"2. I would like to tell the future pope to pay attention to all problems. But first and most of all, he should take into account the state of confusion, disorientation, and aimlessness that afflicts the people of God in these years, and above all the 'little ones'.
"3. A few days ago, I saw on television an elderly, devout religious sister who responded to the interviewer this way: 'This pope, who has died, was great above all because he taught us that all religions are equal'. I don't know whether John Paul II would have been very pleased by this sort of elegy.
"4. Finally, I would like to point out to the new pope the incredible phenomenon of 'Dominus Iesus': a document explicitly endorsed and publicly approved by John Paul II; a document for which I am pleased to express my vibrant gratitude to Cardinal Ratzinger. That Jesus is the only necessary Savior of all is a truth that for over twenty centuries - beginning with Peter's discourse after Pentecost - it was never felt necessity to restate. This truth is, so to speak, the minimum threshold of the faith; it is the primordial certitude, it is among believers the simple and most essential fact. In two thousand years this has never been brought into doubt, not even during the crisis of Arianism, and not even during the upheaval of the Protestant Reformation. The fact of needing to issue a reminder of this in our time tells us the extent of the gravity of the current situation. And yet this document, which recalls the most basic, most simple, most essential certitude, has been called into question. It has been contested at all levels: at all levels of pastoral action, of theological instruction, of the hierarchy.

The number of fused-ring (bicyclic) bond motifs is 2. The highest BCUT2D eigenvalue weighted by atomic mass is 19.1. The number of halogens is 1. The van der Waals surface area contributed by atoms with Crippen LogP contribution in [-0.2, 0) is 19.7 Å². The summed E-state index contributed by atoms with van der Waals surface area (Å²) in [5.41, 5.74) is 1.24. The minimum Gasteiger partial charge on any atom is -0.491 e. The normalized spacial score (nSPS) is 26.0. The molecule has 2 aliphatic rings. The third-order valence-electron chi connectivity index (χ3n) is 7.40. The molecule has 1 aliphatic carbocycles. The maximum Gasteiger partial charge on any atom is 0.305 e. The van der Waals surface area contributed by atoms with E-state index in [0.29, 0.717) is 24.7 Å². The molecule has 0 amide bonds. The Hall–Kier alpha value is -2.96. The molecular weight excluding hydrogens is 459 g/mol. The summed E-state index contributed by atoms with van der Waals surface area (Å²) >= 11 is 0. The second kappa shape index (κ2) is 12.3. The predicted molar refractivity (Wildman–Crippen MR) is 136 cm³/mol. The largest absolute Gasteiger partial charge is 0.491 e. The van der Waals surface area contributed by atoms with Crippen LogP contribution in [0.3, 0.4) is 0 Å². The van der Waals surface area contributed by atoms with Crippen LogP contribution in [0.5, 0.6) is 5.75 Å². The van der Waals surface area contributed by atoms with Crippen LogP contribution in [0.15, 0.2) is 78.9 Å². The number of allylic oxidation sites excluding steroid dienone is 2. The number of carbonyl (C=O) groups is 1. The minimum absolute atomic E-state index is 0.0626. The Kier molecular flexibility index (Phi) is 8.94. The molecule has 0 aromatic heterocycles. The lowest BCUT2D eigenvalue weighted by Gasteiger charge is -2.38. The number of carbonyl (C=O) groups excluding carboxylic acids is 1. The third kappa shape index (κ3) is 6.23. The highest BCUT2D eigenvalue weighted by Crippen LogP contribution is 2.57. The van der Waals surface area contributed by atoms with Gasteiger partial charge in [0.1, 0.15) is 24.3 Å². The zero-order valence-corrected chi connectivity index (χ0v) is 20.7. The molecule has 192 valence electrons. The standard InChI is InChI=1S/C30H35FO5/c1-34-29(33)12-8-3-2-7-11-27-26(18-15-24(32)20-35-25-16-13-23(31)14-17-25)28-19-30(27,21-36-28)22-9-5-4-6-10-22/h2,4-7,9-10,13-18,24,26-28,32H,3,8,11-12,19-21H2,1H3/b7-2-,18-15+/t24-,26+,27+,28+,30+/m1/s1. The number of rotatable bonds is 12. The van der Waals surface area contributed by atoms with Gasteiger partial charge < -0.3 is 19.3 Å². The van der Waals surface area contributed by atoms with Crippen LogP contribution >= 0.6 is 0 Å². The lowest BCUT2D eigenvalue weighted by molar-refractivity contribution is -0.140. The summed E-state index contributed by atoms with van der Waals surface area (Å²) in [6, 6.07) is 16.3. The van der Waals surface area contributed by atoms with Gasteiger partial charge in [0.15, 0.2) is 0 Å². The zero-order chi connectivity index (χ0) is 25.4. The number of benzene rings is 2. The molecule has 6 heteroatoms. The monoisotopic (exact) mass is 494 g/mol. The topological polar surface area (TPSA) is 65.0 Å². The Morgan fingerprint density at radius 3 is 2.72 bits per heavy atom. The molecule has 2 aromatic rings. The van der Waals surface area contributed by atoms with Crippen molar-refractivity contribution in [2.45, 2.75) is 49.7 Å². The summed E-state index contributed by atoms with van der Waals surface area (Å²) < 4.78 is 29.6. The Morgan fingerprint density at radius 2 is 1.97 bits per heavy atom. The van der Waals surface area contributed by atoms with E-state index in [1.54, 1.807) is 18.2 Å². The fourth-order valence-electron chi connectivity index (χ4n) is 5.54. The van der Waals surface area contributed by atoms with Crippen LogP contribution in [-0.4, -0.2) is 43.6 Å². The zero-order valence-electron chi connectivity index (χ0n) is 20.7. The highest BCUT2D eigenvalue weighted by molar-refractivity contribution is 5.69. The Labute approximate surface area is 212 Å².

"5. A good Catholic told me about asking his pastor to let him make a presentation of 'Dominus Iesus' to the parish community. The pastor (an otherwise excellent and well-intentioned priest) replied to him: 'Let it go. That's a document that divides.' What a discovery! Jesus himself said: 'I have come to bring division' (Luke 12:51). But too many of Jesus' words are today censured among Christians; or at least among the most vocal of them."